In 1st Lab, Kwame Alexander brings renewed energy, vision to literary arts

Michael I. Rudell Artistic Director of Literary Arts Kwame Alexander delivers the opening keynote of the Kwame Alexander Writers’ Lab & Conference Tuesday at the Smith Memorial Library. DAVE MUNCH/PHOTO EDITOR

Changes in Chautauqua Literary Arts have allowed space for growth and expansion of storytelling in the community. Since November 2023, when Chautauqua Institution announced that Kwame Alexander would be the new Michael I. Rudell Artistic Director of Literary Arts and Inaugural Writer-in-Residence, one of the oldest and most beloved programs at the Institution has gotten a renewed vision.

Any challenges along the way, said Stephine Hunt — who was named as manager of literary arts to work alongside Alexander — have been about how best to use their resources to achieve their goals of a program that’s broader, and a bit different, than it has been.

Kicking off the pair’s first season at the helm of Chautauqua Literary Arts, and in Alexander’s first public act in his new role, was the Kwame Alexander Writers’ Lab and Conference. The conference is a re-imagining of the longstanding pre-season Chautauqua Writers’ Festival, and opened with “An Evening in the Stacks with Kwame Alexander” Tuesday at the Smith Memorial Library, with Alexander keynoting the event on the eve of Juneteenth.

Cornelius Minor and Alana Harte converse over a glass of wine at the Lab’s opening keynote and reception Tuesday at the Smith Memorial Library. DAVE MUNCH/PHOTO EDITOR

He talked about his first time at Chautauqua, when he gave a morning lecture last summer during a week dedicated to the theme of “A Life of Literature.” He told his Tuesday audience that, despite hearing rumors of the Institution not being a very inclusive place, he found himself feeling a sense of community that just “felt right.” Alexander then went on to speak about the first 20 years of Chautauqua’s history, and the African American students, educators and individuals of many different professions who came to Chautauqua to learn, work and live. Together, they all form a part of history that is often forgotten.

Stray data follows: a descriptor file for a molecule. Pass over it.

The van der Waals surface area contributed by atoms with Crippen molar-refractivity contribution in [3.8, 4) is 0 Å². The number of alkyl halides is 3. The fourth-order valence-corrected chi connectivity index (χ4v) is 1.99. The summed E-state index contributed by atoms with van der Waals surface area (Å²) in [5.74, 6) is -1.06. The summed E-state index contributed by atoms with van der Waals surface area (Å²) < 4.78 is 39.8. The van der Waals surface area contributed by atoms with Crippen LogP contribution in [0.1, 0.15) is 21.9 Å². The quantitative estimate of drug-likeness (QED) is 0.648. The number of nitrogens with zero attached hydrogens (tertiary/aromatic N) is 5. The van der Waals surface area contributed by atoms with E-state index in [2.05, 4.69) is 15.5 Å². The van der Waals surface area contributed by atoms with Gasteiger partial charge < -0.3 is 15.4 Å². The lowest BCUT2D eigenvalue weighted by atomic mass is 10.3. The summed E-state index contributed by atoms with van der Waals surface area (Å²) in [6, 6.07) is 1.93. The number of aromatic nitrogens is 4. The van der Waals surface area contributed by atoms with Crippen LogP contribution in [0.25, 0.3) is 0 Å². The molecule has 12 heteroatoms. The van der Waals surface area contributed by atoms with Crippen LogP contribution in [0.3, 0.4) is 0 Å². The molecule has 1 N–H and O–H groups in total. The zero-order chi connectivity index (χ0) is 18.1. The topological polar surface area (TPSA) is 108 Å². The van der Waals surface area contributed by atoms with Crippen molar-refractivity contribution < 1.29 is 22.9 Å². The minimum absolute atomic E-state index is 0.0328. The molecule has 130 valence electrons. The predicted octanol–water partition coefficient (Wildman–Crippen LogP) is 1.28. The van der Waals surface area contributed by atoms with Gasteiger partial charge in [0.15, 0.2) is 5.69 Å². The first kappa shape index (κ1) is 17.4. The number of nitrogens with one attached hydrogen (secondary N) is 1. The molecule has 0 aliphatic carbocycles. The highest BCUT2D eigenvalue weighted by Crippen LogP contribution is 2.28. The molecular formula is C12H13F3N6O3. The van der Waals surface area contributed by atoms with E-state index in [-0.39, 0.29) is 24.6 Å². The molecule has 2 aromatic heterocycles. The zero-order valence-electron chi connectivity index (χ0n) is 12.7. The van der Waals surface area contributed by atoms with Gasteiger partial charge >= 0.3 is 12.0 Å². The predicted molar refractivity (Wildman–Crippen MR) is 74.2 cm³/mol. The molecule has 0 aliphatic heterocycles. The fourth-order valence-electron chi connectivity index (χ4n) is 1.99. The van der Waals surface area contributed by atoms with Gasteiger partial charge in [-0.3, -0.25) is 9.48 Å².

“They each came here with their stories. And they were welcomed. And, they were heard,” said the Newbery Medalist and author of more than 40 books. “Over the years, we’ve forgotten that part of the story. If you look at the walls in our buildings, you wouldn’t know that part of the story. Let’s change the walls, people. Add our stories. It is in that tradition that I welcome you, us.”

Alexander shared the inspiring letter of Isabella Macdonald Alden, or “Pansy” as her father used to call her, who was part of the late 19th century Chautauqua Movement, and said he has tried to “seek the memory of this place, to harness its identity, to create a space for you to nurture your voice.”